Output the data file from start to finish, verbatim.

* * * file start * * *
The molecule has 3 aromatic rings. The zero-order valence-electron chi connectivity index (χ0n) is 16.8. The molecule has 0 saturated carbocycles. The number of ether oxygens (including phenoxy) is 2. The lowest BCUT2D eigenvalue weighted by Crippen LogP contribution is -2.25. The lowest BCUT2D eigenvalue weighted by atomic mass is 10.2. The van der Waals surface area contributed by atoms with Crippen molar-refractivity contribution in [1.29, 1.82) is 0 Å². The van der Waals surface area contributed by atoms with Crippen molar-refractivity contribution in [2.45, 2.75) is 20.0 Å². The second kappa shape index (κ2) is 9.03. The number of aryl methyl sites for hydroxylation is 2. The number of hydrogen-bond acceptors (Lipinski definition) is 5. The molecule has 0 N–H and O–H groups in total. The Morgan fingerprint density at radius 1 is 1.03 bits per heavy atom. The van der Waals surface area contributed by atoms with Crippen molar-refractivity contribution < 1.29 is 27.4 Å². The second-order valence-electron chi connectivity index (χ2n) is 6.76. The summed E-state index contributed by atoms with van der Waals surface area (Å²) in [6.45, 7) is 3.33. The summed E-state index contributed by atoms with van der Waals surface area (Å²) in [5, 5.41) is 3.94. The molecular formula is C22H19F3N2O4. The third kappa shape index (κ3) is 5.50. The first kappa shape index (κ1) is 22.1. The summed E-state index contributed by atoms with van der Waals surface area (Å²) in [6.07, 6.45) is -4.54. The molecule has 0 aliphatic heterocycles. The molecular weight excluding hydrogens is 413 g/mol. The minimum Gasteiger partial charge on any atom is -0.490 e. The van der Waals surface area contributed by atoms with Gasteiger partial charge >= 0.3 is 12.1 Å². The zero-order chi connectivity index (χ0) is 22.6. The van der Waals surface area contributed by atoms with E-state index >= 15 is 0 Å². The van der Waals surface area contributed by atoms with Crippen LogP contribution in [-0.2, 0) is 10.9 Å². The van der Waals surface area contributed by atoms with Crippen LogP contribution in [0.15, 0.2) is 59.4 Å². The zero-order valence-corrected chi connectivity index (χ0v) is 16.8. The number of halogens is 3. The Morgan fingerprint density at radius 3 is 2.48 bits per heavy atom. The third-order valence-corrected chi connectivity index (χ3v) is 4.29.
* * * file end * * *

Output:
The molecule has 3 aromatic rings. The zero-order valence-electron chi connectivity index (χ0n) is 16.8. The molecule has 0 saturated carbocycles. The number of ether oxygens (including phenoxy) is 2. The lowest BCUT2D eigenvalue weighted by Crippen LogP contribution is -2.25. The lowest BCUT2D eigenvalue weighted by atomic mass is 10.2. The van der Waals surface area contributed by atoms with Crippen molar-refractivity contribution in [1.29, 1.82) is 0 Å². The van der Waals surface area contributed by atoms with Crippen molar-refractivity contribution in [2.45, 2.75) is 20.0 Å². The second kappa shape index (κ2) is 9.03. The number of aryl methyl sites for hydroxylation is 2. The number of hydrogen-bond acceptors (Lipinski definition) is 5. The molecule has 0 N–H and O–H groups in total. The Morgan fingerprint density at radius 1 is 1.03 bits per heavy atom. The van der Waals surface area contributed by atoms with Crippen molar-refractivity contribution < 1.29 is 27.4 Å². The second-order valence-electron chi connectivity index (χ2n) is 6.76. The summed E-state index contributed by atoms with van der Waals surface area (Å²) in [6.45, 7) is 3.33. The summed E-state index contributed by atoms with van der Waals surface area (Å²) in [5, 5.41) is 3.94. The molecular formula is C22H19F3N2O4. The third kappa shape index (κ3) is 5.50. The first kappa shape index (κ1) is 22.1. The summed E-state index contributed by atoms with van der Waals surface area (Å²) in [6.07, 6.45) is -4.54. The molecule has 0 aliphatic heterocycles. The molecular weight excluding hydrogens is 413 g/mol. The minimum Gasteiger partial charge on any atom is -0.490 e. The van der Waals surface area contributed by atoms with Gasteiger partial charge >= 0.3 is 12.1 Å². The zero-order chi connectivity index (χ0) is 22.6. The van der Waals surface area contributed by atoms with E-state index >= 15 is 0 Å². The van der Waals surface area contributed by atoms with Crippen LogP contribution in [-0.2, 0) is 10.9 Å². The van der Waals surface area contributed by atoms with Crippen LogP contribution in [0.15, 0.2) is 59.4 Å². The zero-order valence-corrected chi connectivity index (χ0v) is 16.8. The number of halogens is 3. The Morgan fingerprint density at radius 3 is 2.48 bits per heavy atom. The third-order valence-corrected chi connectivity index (χ3v) is 4.29.